Psalm 146:7b-8 - The LORD sets the prisoners free; the LORD opens the eyes of the blind. The LORD lifts up those who are bowed down; the LORD loves the righteous.
Being held captive or doing time as a prisoner in the world of the ancient Near East must have been a major bummer. Written records and law codes from Babylonia and Assyria indicate there could be harsh reprisal for those breaking certain laws, and the prospect for those breaking those laws was bleak.
The Assyrian empire, for instance, had earned quite the grisly reputation when it came to dealing with prisoners, especially foreign prisoners of war. Beheading, impaling, burning, severing, and gouging were acts routinely practiced on Assyrian rivals who didn't fall in battle. No doubt aware of their penchant for violence, the prophet Jonah, you may recall, went the other way when the Lord called him to deliver a message to the Assyrians. He booked a cruise to Tarshish when directed by God to preach to Nineveh, the capital city of the Assyrian Empire.
And who could blame him?
No one wants to be in prison-or worse!
Yet, prisons aren't always four concrete walls and barred doors, are they? Sometimes they're cells of our own design-cages we don't even know we're in. For many, self reigns supreme where no attitude will do unless it starts with "Me first." For others, its materialism and the clever way we turn "getting ahead" into a lifetime obsession. Still others find their cells locked by addictions. Here, drugs, sex, and booze are the marquee players. But let's not forget those other habits that are just as toxic: backbiting, lying, gossiping, cheating, slandering, and more.
It looks like we're all prisoners to some degree.
The people of Israel knew what it was like to be held captive. Their time in Egypt toiling for the pharaohs was ingrained in their national consciousness. They'd felt the oppression of hostile nations like Assyria and Babylonia and other nearby neighbors as well. And they knew, from receiving God's continual reprimand at their idolatrous and apostate ways, that they were captive to the fiercest taskmaster of all: sin.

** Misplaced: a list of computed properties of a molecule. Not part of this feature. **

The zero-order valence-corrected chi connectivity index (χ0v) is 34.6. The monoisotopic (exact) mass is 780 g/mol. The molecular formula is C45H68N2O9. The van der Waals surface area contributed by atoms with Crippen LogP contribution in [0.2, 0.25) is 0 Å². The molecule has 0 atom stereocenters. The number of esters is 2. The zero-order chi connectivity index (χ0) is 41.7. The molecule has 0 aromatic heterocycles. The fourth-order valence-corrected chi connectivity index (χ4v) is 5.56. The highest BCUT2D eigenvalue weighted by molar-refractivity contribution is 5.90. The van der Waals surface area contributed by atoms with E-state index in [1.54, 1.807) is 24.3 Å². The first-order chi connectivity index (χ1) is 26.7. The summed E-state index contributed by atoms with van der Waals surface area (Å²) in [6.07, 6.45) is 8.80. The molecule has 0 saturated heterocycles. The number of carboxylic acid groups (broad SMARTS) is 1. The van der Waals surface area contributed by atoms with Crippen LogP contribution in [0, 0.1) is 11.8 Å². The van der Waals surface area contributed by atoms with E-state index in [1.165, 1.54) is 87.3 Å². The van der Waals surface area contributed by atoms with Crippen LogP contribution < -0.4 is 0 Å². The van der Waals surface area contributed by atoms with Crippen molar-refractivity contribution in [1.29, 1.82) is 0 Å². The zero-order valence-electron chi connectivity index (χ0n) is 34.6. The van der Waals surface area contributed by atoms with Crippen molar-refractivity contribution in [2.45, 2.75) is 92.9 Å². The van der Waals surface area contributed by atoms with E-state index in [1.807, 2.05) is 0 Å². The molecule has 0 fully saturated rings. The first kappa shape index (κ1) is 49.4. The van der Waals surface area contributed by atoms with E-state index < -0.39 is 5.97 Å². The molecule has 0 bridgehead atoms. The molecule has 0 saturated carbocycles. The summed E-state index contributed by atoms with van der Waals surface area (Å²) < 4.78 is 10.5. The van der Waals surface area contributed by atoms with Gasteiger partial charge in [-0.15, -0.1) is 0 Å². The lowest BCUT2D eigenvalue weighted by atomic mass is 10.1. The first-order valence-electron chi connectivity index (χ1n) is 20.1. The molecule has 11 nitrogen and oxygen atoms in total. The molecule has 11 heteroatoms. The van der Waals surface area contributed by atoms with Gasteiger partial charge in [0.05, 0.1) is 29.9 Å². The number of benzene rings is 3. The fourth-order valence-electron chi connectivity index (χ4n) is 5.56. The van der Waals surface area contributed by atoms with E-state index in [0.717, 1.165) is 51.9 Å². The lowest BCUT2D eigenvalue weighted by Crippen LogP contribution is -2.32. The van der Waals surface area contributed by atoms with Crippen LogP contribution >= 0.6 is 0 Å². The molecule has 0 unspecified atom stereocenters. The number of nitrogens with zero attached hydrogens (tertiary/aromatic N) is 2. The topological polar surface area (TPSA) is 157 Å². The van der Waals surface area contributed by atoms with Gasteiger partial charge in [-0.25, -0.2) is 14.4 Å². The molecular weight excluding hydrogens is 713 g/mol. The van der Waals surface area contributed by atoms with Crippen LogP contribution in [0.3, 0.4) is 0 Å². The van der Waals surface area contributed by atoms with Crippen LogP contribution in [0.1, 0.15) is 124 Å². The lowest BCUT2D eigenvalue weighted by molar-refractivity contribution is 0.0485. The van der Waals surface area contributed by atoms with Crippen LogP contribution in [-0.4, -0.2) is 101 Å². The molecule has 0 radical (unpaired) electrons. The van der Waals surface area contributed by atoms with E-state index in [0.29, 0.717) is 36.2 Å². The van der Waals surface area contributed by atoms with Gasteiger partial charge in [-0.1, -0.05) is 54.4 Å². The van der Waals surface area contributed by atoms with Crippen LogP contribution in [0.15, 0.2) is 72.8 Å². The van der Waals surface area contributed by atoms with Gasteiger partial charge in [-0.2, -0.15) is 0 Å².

Their predicament isn't much different than ours, is it?
The sin that stains Israel's history black is the same sin that stains ours. The enemy we fight, the devil, would have us all enslaved to our iniquity, to the degrading passions of our flesh, to prisons of our own making. Without help from above, we'd neither recognize the state of our captivity nor find a way to escape. But God has done well on both counts: opening our eyes to our status as sinners and breaking the chains that bind us.
And in a final blow to the powers of darkness, God appoints His Son to deal the death blow to our oppressor, through His life, death, and resurrection.
"Thanks be to God, who gives us the victory through our Lord Jesus Christ" (1 Corinthians 15:57).
THE PRAYER: Lord Jesus, You broke the bonds that held us in our sin. You took our pain and misery and flung open the prison doors that held us captive. Thank You! In Your Name we pray. Amen.
This Daily Devotion was written by Paul Schreiber.
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